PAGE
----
The author mentioned Johan Huizinga's theory, which was interesting since it was something I had thought of before. I think that the role of play in life is largely underestimated, and that his concepts have a potential to open the possibilities to view play in a new light. Also, I especially agree that play and work is falsely opposed: Sure, one may put bread on the table while the other does not, but that is when we only look at the issue at surface level. Play, including music, can offer opportunities for growth that can ultimately promote survival (this will be elaborated in my upcoming response to article by Ellen Dissanayake).

I found particularly exciting that the author linked familiar notions of music with the role of imagination found in play. I have been deeply immersed in the Western music tradition since very early age, and am currently majoring in music theory. Thus, I have never questioned the ways in which I was taught to hear music. For instance, the author mentions how certain chords can be heard as "deceptive," or some as "pivotal chords." I have never been aware of the role of imagination and the figurative thinking that it requires to hear music this way. In theory classes, we are constantly encouraged to (or at least, I feel that I need to) discover every possible way to hear the piece that we analyze, even if it is a familiar piece of music. We ask questions such as, "it this ABA form, or does it contain elements of sonata form?" or "Does the key change occur here, or there?" I feel that music theory is largely like play to me in the way that we maneuver the way we hear music and explore various possibilities. The practical use of theory is really just an excuse for me to "play" with musical concepts.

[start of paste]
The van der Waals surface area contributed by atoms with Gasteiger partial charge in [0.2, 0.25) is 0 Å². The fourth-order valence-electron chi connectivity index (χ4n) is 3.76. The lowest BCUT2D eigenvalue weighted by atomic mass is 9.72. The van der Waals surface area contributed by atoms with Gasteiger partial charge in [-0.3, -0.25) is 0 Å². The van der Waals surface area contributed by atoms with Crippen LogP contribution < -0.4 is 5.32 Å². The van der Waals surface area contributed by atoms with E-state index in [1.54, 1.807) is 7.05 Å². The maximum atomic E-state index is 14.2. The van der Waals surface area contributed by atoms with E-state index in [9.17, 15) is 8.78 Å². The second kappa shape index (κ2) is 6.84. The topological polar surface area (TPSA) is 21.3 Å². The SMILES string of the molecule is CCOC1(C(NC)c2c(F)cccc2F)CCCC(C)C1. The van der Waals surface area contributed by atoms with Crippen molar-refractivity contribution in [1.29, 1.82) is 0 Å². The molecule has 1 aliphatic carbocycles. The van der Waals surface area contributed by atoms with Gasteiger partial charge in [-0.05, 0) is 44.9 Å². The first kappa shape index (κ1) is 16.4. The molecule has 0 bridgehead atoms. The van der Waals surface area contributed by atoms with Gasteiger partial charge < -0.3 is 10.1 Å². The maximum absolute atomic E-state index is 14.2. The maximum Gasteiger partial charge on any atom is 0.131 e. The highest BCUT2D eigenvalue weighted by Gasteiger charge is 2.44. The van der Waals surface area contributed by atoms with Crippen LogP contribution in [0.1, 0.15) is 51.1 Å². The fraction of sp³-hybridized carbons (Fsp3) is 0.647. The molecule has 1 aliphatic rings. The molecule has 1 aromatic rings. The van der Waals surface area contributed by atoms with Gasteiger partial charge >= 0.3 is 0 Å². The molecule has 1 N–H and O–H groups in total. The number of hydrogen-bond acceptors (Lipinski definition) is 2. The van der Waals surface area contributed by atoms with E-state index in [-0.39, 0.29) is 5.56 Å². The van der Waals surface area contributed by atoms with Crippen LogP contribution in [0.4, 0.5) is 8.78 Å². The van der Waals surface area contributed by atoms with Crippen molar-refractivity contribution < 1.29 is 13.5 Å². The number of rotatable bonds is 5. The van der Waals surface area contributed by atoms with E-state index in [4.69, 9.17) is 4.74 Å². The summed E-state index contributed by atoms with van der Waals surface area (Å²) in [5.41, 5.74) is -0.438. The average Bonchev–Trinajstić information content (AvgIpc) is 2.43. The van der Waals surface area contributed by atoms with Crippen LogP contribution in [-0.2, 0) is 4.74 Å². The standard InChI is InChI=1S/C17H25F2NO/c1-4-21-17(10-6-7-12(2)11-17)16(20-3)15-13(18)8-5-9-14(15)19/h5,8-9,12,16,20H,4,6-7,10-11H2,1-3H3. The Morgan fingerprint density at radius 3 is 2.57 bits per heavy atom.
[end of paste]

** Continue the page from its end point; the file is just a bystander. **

Music theorists have ongoing discussions regarding the practicality of their studies, due to the separation between academics and performance that took place over time. Why should theory and performance be so distanced? In answer to this question, I would say that not only the "practical usage" of theory, but the elements of play that can be enjoyed in music theory, can be effectively incorporated into music-making.